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Why We Should Rethink the 9-5 Workday to Improve Well-Being at Work

Technology hasn’t only changed how we work, but how much time we need to spend working.

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Shutterstock

Companies need to do more to support employee wellness. If I’d uttered those words aloud twenty years ago, I would’ve been laughed out of the room as a dreamer who didn’t understand the realities of the day’s fast-paced business environment. But the technology that created that “fast-paced environment” has improved to such an extent that how we work can and should change. This piece is less an argument for onsite amenities (ping pong, catered lunches) and more for changing the “money for time” model to the “money for expertise and results” model. 

I’ve met people who believe we’re in a golden age, that the overall power dynamic between employers and employees is more balanced than ever, and that while we can make minute improvements, our overall work culture has reached its zenith and can only be maintained, but not improved. That’s what everyone at the top says because, for them, the status quo is comfortable, safe, and profitable. While they benefit from positive change, they don’t have the motivation to move the needle. We are at a point in history where we need to move the needle. Not because there’s a humanitarian crisis or abuses, but because it’s our duty as leaders, as human beings, to continue improving work and quality of life for ourselves and others.

There have been several (r)evolutionary stages in overall employment practices in history, each better than the last and each driven by external forces and workers, not employers. The first stage was the end of serfdom. Serfdom varied in form and practice around the world but was essentially a system where people were required to work for and pay taxes to a landowner in exchange for land, shelter, and protection. They had little to no autonomy, and although they could purchase their freedom, this happened very rarely. Global serfdom ended gradually from the mid-fourteenth century to the early nineteenth century, which marked the beginning of the Industrial Revolution. We can attribute the decline of serfdom to various causes, including the Black Death, the growth of cities and the rise of the merchant class, and technology that created entirely new industries and streamlined the old. Coinciding with these changes was the painfully slow, but eventual abolition of slavery, which also precipitated massive changes to the global workforce and local, national, and global economies.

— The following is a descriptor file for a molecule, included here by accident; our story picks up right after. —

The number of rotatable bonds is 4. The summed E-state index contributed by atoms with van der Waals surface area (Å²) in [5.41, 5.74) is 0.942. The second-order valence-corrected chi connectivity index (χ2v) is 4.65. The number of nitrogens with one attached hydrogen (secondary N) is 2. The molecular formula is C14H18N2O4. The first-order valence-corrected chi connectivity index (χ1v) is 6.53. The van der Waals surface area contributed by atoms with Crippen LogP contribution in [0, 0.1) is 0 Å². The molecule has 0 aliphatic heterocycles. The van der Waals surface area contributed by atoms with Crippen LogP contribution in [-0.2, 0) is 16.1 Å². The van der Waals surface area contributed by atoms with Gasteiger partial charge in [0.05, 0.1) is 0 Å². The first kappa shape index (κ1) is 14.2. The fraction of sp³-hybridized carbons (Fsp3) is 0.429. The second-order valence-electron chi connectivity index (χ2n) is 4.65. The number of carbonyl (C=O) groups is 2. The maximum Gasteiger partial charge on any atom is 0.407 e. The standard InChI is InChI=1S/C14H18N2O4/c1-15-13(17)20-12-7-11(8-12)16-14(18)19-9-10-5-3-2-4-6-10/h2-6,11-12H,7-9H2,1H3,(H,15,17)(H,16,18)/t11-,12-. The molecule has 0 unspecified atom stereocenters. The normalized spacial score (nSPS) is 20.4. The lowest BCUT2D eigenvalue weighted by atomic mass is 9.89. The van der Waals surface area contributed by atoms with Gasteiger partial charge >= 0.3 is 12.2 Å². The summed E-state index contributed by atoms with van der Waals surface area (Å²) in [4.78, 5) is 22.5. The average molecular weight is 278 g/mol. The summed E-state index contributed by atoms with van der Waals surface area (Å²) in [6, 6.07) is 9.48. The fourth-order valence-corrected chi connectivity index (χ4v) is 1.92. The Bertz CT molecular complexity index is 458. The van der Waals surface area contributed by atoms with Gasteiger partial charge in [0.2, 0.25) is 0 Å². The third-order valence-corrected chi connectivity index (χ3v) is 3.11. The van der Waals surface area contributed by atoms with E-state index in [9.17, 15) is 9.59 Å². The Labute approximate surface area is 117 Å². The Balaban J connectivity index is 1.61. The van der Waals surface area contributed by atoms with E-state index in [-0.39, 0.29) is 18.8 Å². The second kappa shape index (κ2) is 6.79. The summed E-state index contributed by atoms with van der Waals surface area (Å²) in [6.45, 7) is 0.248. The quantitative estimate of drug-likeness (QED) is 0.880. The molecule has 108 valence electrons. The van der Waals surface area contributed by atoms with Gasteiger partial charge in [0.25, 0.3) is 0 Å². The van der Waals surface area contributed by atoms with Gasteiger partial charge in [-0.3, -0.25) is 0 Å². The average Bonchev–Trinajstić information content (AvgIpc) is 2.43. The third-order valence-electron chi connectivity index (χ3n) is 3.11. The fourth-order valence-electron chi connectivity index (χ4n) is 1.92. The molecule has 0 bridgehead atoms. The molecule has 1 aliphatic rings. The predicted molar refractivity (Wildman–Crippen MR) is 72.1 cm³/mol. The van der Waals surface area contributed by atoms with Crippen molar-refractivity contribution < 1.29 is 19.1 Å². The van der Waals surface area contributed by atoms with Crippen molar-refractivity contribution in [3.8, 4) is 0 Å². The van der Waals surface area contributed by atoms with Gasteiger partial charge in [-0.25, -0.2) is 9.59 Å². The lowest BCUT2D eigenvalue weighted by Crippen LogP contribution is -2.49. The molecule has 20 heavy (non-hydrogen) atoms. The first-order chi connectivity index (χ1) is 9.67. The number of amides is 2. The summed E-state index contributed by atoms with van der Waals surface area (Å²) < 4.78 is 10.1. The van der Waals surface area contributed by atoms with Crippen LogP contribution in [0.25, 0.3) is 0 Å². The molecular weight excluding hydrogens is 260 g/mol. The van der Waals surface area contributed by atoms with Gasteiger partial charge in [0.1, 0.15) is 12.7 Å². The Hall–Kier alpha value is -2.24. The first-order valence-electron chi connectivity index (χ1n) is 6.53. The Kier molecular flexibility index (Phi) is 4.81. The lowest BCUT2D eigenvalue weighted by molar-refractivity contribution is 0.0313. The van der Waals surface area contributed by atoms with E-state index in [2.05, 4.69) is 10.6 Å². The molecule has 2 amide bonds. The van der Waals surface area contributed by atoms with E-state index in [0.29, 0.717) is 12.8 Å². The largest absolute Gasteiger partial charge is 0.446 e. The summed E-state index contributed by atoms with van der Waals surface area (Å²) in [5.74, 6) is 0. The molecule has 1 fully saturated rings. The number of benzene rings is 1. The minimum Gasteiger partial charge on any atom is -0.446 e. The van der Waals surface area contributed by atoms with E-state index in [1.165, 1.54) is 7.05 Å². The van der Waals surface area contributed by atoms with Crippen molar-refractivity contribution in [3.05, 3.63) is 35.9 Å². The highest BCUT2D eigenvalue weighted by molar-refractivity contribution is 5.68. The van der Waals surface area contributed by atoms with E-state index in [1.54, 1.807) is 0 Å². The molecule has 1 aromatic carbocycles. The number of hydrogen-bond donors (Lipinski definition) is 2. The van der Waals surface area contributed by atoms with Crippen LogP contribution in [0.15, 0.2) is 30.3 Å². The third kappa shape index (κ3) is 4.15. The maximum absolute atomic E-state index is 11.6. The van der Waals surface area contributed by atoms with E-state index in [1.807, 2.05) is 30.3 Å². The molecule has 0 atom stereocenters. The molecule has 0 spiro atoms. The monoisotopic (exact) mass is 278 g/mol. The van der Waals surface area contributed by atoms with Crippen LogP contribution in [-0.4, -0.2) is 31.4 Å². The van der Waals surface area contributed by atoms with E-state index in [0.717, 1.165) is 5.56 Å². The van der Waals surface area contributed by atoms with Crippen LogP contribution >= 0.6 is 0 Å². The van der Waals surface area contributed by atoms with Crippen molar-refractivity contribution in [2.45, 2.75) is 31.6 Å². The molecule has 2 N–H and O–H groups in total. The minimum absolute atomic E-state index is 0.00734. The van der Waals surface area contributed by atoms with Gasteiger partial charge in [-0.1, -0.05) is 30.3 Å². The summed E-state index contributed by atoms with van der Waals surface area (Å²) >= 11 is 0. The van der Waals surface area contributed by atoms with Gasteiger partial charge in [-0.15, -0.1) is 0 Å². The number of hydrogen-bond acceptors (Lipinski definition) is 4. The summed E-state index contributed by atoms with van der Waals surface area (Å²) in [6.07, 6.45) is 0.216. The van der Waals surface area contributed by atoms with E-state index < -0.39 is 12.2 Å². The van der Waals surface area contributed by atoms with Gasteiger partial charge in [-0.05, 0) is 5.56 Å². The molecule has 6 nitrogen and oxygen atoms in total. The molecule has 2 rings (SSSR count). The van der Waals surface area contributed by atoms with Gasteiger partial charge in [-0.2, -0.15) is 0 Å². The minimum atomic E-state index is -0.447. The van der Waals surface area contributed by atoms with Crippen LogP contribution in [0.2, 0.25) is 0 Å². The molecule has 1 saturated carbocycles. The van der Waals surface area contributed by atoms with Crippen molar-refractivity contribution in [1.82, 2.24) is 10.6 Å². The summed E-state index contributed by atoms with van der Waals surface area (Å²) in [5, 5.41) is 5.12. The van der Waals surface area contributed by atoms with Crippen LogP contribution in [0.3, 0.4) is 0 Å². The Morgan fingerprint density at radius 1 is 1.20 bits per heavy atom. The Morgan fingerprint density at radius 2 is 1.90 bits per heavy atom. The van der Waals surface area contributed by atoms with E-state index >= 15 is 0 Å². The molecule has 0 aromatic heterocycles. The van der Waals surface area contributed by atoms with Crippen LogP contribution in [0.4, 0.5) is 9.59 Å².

During the Industrial Revolution, the dominant employment model became what it is today: money for time. While technology, productivity, and profitability boomed, employers still had an incredible amount of control over workers, who often worked 18-20 hour days, six days a week. Labor rights were nonexistent, and deaths from injury, overwork, and unsanitary or chemically hazardous environments were common. Employers used pit bosses and union-busting to maintain control over their workforces (which included children) and were merciless in their attempts to curb labor laws that they believed would adversely affect their profitability. Despite these efforts, unions effectively waged their collective bargaining power for higher pay, reduced hours, safer working conditions, and the outlawing of child labor. Significant legal protections supporting these gradual improvements began in the early 20th century with the Clayton Act of 1914, which guaranteed the right to organize. The last major federal labor law passed in favor of workers was the Family and Medical Leave Act of 1993, and the push for more continues to this day as we debate paid sick leave, paid parental leave and increasing the minimum wage. 

The efforts to secure those benefits and rights are commendable, and we should all support them. However, the one conversation we’re not having is the one we need the most: how to change our mindset around work, value, time, and compensation. Whether workers are paid a salary or hourly, the process is the same: a worker is exchanging time for money. We’ve attached so much value to time that we equate it with effort, effectiveness, and dedication. Despite our assertions to the contrary, results come in second. For example, if you accepted a project quote for ten hours in exchange for $5,000, but the contractor delivered results in eight, you’d expect a discounted final invoice even though you got the desired product or result faster than expected. We’ve been conditioned to value the time spent on a project over the results. Have you ever heard of Picasso and the sidewalk cafe napkin? Legend has it that a woman approached Picasso and asked him to draw a picture on a napkin and that she would pay whatever he thought it was worth. Picasso drew something and asked for $10,000. The prospective buyer protested that the drawing only took him thirty seconds, and Picasso replied, “No, it took me forty years to draw this.” Most interpretations of this story focus on the need to know one’s worth or the years it takes to build valuable expertise, but what this so clearly illustrates is our knee-jerk insistence that time directly correlates to effort, expertise, and value.